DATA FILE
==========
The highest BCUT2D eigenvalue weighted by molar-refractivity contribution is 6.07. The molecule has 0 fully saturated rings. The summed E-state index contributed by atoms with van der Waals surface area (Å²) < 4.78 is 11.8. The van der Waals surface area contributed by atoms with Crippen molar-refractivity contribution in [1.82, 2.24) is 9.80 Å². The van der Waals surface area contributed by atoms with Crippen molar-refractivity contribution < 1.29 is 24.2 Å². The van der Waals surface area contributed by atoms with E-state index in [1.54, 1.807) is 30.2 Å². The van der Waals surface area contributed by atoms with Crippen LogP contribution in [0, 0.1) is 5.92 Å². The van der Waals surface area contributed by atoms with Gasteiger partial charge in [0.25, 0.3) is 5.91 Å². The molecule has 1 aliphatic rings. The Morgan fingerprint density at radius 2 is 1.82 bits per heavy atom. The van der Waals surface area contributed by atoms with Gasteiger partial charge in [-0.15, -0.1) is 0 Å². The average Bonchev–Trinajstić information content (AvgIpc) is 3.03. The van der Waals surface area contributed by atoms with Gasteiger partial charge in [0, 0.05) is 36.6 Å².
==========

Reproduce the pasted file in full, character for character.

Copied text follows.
The highest BCUT2D eigenvalue weighted by molar-refractivity contribution is 6.07. The molecule has 0 fully saturated rings. The summed E-state index contributed by atoms with van der Waals surface area (Å²) < 4.78 is 11.8. The van der Waals surface area contributed by atoms with Crippen molar-refractivity contribution in [1.82, 2.24) is 9.80 Å². The van der Waals surface area contributed by atoms with Crippen molar-refractivity contribution < 1.29 is 24.2 Å². The van der Waals surface area contributed by atoms with E-state index in [1.54, 1.807) is 30.2 Å². The van der Waals surface area contributed by atoms with Crippen LogP contribution in [0, 0.1) is 5.92 Å². The van der Waals surface area contributed by atoms with Gasteiger partial charge in [0.25, 0.3) is 5.91 Å². The molecule has 1 aliphatic rings. The Morgan fingerprint density at radius 2 is 1.82 bits per heavy atom. The van der Waals surface area contributed by atoms with Gasteiger partial charge in [-0.15, -0.1) is 0 Å². The average Bonchev–Trinajstić information content (AvgIpc) is 3.03. The van der Waals surface area contributed by atoms with Gasteiger partial charge in [0, 0.05) is 36.6 Å².